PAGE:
OPINION: This article may contain commentary which reflects the author's opinion.
House Republicans have launched an oversight probe into U.S. intelligence agencies over allegations they obstructed a GOP-led 2020 Senate investigation into Biden family financial activities.
Rep. Jim Jordan (R., Ohio), the chairman of the House Weaponization Select Subcommittee, wrote a letter to National Intelligence Director Avril Haines last week stating that the House Judiciary Committee he leads and its subcommittee “are investigating allegations that the U.S. Intelligence Community obstructed a congressional inquiry in 2020 by falsely alleging that the work of two U.S. Senators was advancing Russian ‘disinformation.'”
Three years ago, Senators Ron Johnson (R., Wis.) and Chuck Grassley (R., Iowa) launched a congressional investigation into allegations of influence peddling implicating President Joe Biden and his son Hunter Biden. On August 6, 2020, two FBI officials provided the Republican lawmakers with a “defensive” briefing as part of their inquiry, describing the claims as misinformation originating from Russia.
As reported by National Review, Senators Grassley and Johnson were in the final stages of completing their September 2020 report, which delved into the alleged influence-peddling activities of Hunter Biden in China and Ukraine.
Jordan is requesting that Haines provide “all drafts of the script” that were used to brief the two senators, demanding information about that “so-called ‘defensive’ briefing,” the outlet said.
“The Senators’ investigation into Hunter Biden’s financial connections to foreign governments and foreign nationals was hampered by the briefing, the existence of which was later leaked,” Jordan noted in his letter.
In a letter addressed to Nikki Floris, the then-Deputy Assistant Director for Counterintelligence, and Bradley Benavides, the then-Section Chief of the Foreign Influence Task Force, Grassley and Johnson clarified that the Russian disinformation briefing by the two FBI officials “consisted primarily of information that [the Senators] already knew and information unconnected to [their] Biden investigation.”
In August 2022, the two senators wrote: “The unnecessary FBI briefing provided the Democrats and liberal media with the vehicle to spread their false narrative that our work advanced Russian disinformation. Even though you claimed that the FBI didn’t intend to ‘interfere’ with our investigation, the practical effects of such an unnecessary briefing and the subsequent leaks related to it frustrated and obstructed congressional oversight efforts.”
Shortly after the New York Post published evidence of alleged influence peddling by the Biden family on Hunter’s abandoned laptop, 51 current and former intelligence officials signed an open letter, strongly suggesting the device was a product of Russian disinformation.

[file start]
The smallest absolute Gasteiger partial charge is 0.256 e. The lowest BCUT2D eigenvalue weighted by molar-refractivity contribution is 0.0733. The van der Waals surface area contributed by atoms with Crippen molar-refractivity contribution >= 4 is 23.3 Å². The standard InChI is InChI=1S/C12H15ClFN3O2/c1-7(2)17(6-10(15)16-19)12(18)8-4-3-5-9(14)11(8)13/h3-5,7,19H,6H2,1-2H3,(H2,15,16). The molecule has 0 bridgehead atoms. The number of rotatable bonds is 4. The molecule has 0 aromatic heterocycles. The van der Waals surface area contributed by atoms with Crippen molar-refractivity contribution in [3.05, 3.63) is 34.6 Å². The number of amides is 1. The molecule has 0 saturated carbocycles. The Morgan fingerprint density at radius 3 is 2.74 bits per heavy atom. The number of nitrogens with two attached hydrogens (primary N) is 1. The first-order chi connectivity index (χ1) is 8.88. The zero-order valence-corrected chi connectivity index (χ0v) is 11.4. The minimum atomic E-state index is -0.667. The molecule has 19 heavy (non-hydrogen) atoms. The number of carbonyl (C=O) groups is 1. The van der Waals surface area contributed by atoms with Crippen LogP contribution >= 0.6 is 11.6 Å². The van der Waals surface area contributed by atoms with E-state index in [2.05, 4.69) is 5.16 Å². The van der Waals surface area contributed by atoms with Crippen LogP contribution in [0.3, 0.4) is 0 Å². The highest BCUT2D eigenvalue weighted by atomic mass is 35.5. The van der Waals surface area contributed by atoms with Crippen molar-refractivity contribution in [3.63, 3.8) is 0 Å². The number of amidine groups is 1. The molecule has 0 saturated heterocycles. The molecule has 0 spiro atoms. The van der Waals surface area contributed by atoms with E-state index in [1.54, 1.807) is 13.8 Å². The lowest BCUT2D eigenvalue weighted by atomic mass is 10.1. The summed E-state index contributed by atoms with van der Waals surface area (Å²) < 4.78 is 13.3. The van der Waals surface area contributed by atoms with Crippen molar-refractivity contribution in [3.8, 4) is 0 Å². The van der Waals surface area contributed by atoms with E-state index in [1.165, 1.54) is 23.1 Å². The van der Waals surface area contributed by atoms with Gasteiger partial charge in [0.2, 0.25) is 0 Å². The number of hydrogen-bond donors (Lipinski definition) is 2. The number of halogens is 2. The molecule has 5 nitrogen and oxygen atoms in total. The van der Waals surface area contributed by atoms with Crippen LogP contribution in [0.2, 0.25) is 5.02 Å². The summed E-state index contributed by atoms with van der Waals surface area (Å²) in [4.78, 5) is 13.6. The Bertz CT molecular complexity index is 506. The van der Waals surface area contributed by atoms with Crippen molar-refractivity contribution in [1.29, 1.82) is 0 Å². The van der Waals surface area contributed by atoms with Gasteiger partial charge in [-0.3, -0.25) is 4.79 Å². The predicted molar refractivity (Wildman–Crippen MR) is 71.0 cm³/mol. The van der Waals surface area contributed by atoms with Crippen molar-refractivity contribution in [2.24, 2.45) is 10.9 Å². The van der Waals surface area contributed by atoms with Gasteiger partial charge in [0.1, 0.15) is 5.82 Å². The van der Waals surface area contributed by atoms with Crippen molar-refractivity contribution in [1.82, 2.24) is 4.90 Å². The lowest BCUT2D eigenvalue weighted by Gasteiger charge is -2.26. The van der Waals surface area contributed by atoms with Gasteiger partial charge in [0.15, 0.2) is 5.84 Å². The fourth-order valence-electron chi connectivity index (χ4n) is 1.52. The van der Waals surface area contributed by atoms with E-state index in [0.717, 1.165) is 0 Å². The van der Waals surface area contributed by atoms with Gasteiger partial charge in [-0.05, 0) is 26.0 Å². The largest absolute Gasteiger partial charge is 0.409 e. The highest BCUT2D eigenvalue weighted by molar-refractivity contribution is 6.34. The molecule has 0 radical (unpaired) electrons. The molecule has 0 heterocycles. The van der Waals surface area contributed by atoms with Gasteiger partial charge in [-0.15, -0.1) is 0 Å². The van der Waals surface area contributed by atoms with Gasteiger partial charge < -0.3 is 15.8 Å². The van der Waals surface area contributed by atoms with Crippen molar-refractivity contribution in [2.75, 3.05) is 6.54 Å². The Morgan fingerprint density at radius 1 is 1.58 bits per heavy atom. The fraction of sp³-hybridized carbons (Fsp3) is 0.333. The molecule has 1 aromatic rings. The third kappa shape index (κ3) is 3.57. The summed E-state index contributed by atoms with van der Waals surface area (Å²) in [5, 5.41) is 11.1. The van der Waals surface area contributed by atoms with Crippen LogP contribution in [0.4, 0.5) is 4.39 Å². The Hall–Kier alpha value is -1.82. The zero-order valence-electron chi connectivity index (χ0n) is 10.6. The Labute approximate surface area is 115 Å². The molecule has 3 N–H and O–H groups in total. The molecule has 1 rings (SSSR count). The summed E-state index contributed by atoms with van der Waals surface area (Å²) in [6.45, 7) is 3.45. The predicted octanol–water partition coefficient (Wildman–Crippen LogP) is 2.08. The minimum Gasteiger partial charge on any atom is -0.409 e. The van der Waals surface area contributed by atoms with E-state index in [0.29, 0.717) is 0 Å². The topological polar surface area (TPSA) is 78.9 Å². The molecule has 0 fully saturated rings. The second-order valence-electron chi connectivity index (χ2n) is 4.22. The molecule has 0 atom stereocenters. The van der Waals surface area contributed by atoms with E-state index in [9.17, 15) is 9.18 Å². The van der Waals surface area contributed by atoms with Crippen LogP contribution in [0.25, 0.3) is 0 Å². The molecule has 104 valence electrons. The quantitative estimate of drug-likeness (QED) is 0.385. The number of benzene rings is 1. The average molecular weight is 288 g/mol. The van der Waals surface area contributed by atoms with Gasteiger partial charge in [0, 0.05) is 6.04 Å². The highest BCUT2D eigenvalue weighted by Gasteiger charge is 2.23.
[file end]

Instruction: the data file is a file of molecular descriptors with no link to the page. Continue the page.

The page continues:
Earlier this week, Jordan announced that the House Judiciary Committee has begun looking into reports that the Justice Department spied on members of Congress and their staff.
“We now know that they spied on congressional staffers,” Jordan said in an appearance on Fox Business’s “The Evening Edit” with Elizabeth MacDonald. “We want to know, how far does it go? Were they spying on members? Were they spying on other staffers? Keep this in mind, Liz: We know they spied on President Trump’s campaign. We know all that from the FISA Court and what they did with Carter Page and Papadopoulos—everything else. Now we’ve learned that they spied on one of Sen. Grassley’s staff members, Jason Foster.”
“We want to know, does it go further?” he stressed. “So we’ve sent letters not only to the Department of Justice but to all these carriers that the Department of Justice worked with to get the phone records and the email records from congressional staffers like Mr. Foster. How far does this go? Were they spying on members and other staff?”
Jordan wrote to Alphabet, Apple, AT&T, T-Mobile, and Verizon’s CEOs, as well as Attorney General Merrick Garland, requesting information about the DOJ’s alleged attempts to obtain the private communications of members of Congress and their staff as part of the investigation.
“The Justice Department’s efforts to obtain the private communications of congressional staffers, including staffers conducting oversight of the Department, are wholly unacceptable and offend fundamental separation of powers principles as well as Congress’s constitutional authority to conduct oversight of the Department,” the letter to Apple CEO Tim Cook read.